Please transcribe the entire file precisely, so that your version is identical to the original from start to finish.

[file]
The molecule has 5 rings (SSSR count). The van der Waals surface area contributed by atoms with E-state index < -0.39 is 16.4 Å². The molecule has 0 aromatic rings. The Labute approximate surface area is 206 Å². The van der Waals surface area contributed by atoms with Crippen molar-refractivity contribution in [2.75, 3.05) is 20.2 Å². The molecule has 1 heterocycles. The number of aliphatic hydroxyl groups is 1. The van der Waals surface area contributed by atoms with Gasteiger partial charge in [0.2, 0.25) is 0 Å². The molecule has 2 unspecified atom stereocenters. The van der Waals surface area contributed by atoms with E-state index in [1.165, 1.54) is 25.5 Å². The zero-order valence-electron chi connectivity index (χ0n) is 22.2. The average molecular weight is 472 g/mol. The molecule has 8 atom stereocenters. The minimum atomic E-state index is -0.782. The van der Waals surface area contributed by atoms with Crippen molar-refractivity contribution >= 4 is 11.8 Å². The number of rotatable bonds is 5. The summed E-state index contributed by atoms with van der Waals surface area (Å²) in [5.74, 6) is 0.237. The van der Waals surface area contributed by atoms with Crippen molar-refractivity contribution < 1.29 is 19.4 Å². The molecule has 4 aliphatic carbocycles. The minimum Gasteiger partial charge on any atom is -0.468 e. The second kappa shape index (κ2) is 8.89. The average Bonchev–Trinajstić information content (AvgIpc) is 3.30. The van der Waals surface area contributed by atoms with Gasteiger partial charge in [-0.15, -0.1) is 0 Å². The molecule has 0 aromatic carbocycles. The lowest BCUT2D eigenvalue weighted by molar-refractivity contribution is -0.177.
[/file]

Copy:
The molecule has 5 rings (SSSR count). The van der Waals surface area contributed by atoms with E-state index < -0.39 is 16.4 Å². The molecule has 0 aromatic rings. The Labute approximate surface area is 206 Å². The van der Waals surface area contributed by atoms with Crippen molar-refractivity contribution in [2.75, 3.05) is 20.2 Å². The molecule has 1 heterocycles. The number of aliphatic hydroxyl groups is 1. The van der Waals surface area contributed by atoms with Gasteiger partial charge in [0.2, 0.25) is 0 Å². The molecule has 2 unspecified atom stereocenters. The van der Waals surface area contributed by atoms with E-state index in [1.165, 1.54) is 25.5 Å². The zero-order valence-electron chi connectivity index (χ0n) is 22.2. The average molecular weight is 472 g/mol. The molecule has 8 atom stereocenters. The minimum atomic E-state index is -0.782. The van der Waals surface area contributed by atoms with Crippen molar-refractivity contribution >= 4 is 11.8 Å². The number of rotatable bonds is 5. The summed E-state index contributed by atoms with van der Waals surface area (Å²) in [5.74, 6) is 0.237. The van der Waals surface area contributed by atoms with Crippen molar-refractivity contribution < 1.29 is 19.4 Å². The molecule has 4 aliphatic carbocycles. The minimum Gasteiger partial charge on any atom is -0.468 e. The second kappa shape index (κ2) is 8.89. The average Bonchev–Trinajstić information content (AvgIpc) is 3.30. The van der Waals surface area contributed by atoms with Gasteiger partial charge in [-0.15, -0.1) is 0 Å². The molecule has 0 aromatic carbocycles. The lowest BCUT2D eigenvalue weighted by molar-refractivity contribution is -0.177.